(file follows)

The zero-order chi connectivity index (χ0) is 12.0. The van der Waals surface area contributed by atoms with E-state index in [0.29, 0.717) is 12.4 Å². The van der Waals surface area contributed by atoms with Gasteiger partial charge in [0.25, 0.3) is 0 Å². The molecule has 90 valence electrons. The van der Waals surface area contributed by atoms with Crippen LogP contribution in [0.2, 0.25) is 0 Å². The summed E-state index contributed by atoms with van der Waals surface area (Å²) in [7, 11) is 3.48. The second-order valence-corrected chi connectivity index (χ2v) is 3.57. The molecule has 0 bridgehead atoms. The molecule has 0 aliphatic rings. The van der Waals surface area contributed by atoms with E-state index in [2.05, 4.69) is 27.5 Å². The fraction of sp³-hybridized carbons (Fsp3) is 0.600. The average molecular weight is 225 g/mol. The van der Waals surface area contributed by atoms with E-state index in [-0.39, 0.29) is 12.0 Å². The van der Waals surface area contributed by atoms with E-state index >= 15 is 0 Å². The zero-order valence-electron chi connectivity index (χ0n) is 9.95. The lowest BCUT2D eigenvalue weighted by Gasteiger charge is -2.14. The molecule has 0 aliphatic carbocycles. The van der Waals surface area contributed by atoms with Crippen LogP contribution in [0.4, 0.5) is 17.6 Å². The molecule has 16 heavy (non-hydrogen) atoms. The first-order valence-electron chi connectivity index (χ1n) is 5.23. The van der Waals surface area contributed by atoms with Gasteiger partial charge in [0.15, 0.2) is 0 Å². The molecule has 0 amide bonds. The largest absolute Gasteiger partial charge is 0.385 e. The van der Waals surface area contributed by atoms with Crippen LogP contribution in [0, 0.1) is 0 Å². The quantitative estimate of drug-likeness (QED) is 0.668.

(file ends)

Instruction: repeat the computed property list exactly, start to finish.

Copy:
The zero-order chi connectivity index (χ0) is 12.0. The van der Waals surface area contributed by atoms with E-state index in [0.29, 0.717) is 12.4 Å². The van der Waals surface area contributed by atoms with Gasteiger partial charge in [0.25, 0.3) is 0 Å². The molecule has 90 valence electrons. The van der Waals surface area contributed by atoms with Crippen LogP contribution in [0.2, 0.25) is 0 Å². The summed E-state index contributed by atoms with van der Waals surface area (Å²) in [7, 11) is 3.48. The second-order valence-corrected chi connectivity index (χ2v) is 3.57. The molecule has 0 bridgehead atoms. The molecule has 0 aliphatic rings. The van der Waals surface area contributed by atoms with E-state index in [2.05, 4.69) is 27.5 Å². The fraction of sp³-hybridized carbons (Fsp3) is 0.600. The average molecular weight is 225 g/mol. The van der Waals surface area contributed by atoms with E-state index in [-0.39, 0.29) is 12.0 Å². The van der Waals surface area contributed by atoms with E-state index >= 15 is 0 Å². The zero-order valence-electron chi connectivity index (χ0n) is 9.95. The lowest BCUT2D eigenvalue weighted by Gasteiger charge is -2.14. The molecule has 0 aliphatic carbocycles. The van der Waals surface area contributed by atoms with Crippen LogP contribution in [0.4, 0.5) is 17.6 Å². The molecule has 16 heavy (non-hydrogen) atoms. The first-order valence-electron chi connectivity index (χ1n) is 5.23. The van der Waals surface area contributed by atoms with Gasteiger partial charge in [0.15, 0.2) is 0 Å². The molecule has 0 amide bonds. The largest absolute Gasteiger partial charge is 0.385 e. The van der Waals surface area contributed by atoms with Crippen LogP contribution in [0, 0.1) is 0 Å². The quantitative estimate of drug-likeness (QED) is 0.668.